The reality is simply that the government and the country remain deeply indebted. The NG had total outstanding debt of P5.1 trillion as of May 2012 which is P564.8 billion more than the P4.6 trillion in June 2010. The country’s total external debt meanwhile stood at US$62.9 billion in March 2012, of which 77 percent is owed by government, which is US$5.6 billion more than the US$57.3 billion in June 2010.
When the speech declared “the three millionth household beneficiary of Pantawid Pamilya had been registered” it sought to give the impression that three million households are being lifted from poverty by conditional cash transfers (CCTs) under the Pantawid Pamilyang Pilipino Program (4Ps). Also reported were 1.7 mothers getting regular check-ups, 1.7 million children vaccinated, and 4.6 million students in school.
More precisely, however, the most that could be said is that some three million households are being given some Php6,000-15,000 in cash transfers annually for a maximum of five years which is very different from saying that they are no longer poor. For instance, when the first two million beneficiary households of the 4Ps ‘graduate’ in 2013 it is unclear how they will be any less poor with no more cash transfers amid an economy that does not generate enough quality jobs and livelihoods for its labor force.
Moreover it is very unlikely that the millions of mothers, children and students only started getting check-ups, vaccinations and going to school upon the CCTs – so reporting these as if they were due to the 4Ps is inaccurate.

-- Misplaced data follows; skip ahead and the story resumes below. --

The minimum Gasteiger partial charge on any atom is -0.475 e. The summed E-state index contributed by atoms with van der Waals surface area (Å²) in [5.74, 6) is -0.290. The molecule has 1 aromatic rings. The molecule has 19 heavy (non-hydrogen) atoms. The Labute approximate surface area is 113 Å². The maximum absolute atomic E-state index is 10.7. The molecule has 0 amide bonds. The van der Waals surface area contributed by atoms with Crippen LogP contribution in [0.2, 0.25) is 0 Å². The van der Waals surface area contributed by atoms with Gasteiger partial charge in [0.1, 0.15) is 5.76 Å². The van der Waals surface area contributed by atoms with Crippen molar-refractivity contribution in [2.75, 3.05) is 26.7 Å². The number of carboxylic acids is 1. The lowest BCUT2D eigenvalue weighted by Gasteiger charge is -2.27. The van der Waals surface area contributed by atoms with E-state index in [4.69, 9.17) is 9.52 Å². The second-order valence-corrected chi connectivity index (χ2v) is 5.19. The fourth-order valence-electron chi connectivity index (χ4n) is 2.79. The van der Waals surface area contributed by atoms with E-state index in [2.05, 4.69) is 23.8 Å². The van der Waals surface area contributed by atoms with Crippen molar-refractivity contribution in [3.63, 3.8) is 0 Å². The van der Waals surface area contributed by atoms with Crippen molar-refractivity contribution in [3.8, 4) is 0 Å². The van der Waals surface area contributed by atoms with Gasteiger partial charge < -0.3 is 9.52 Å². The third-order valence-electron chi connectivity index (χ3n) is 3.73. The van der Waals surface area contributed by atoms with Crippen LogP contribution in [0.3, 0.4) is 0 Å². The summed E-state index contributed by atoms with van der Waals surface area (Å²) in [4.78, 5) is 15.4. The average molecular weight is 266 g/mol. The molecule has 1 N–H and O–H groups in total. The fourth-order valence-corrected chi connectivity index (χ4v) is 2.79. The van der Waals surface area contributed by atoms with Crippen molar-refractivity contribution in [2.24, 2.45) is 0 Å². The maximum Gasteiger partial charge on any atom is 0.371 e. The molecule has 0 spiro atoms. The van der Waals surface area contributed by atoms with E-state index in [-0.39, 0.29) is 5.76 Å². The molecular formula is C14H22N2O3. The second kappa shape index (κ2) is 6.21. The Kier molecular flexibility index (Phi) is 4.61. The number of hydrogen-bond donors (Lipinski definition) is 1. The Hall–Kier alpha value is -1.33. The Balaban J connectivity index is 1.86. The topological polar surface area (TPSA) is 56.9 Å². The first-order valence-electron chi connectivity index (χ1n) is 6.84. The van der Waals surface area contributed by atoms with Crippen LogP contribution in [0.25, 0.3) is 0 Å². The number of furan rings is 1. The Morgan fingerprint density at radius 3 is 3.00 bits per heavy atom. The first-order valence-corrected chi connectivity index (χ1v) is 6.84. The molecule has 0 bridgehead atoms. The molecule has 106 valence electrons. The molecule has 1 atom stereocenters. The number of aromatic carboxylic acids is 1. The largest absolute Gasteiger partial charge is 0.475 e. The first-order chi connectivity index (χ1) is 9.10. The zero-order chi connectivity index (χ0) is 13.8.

When the speech declared that “85 percent of our citizens are members of PhilHealth” it tried to give the impression that all Filipinos are well on the way to getting health care when they need it. More precisely, all that could be said is that PhilHealth liberally estimates that 85 percent of Filipinos are enrolled in their social insurance program. Even assuming that the poorest 5.2 million households will indeed be enrolled and get free treatment, this is very different from saying that Filipinos will get the free and comprehensive health services that is their right and that is the responsibility of the state to provide.
The reality is that the administration is shrinking the public hospital sector and building a domestic hospital sector dominated by private profit-seeking hospitals. The government plans to reduce and eventually outright remove budget support for public hospitals even as more expensive private hospitals already comprise six out of ten hospitals in the country.
The government’s budget for PhilHealth is then, in effect, increasingly a subsidy for private hospitals. And while seemingly large this budget for PhilHealth programmed by government still falls far short of the country’s health needs especially with the limited benefits given. For instance, while 40 percent of Filipinos were supposedly covered by PhilHealth in 2008 it only covered seven percent of total health spending in the country leaving 58 percent still coming out-of-pocket. So even if 85 percent of Filipinos are covered, as reported by the SONA, it is likely that over half of total health spending will still be out of pocket.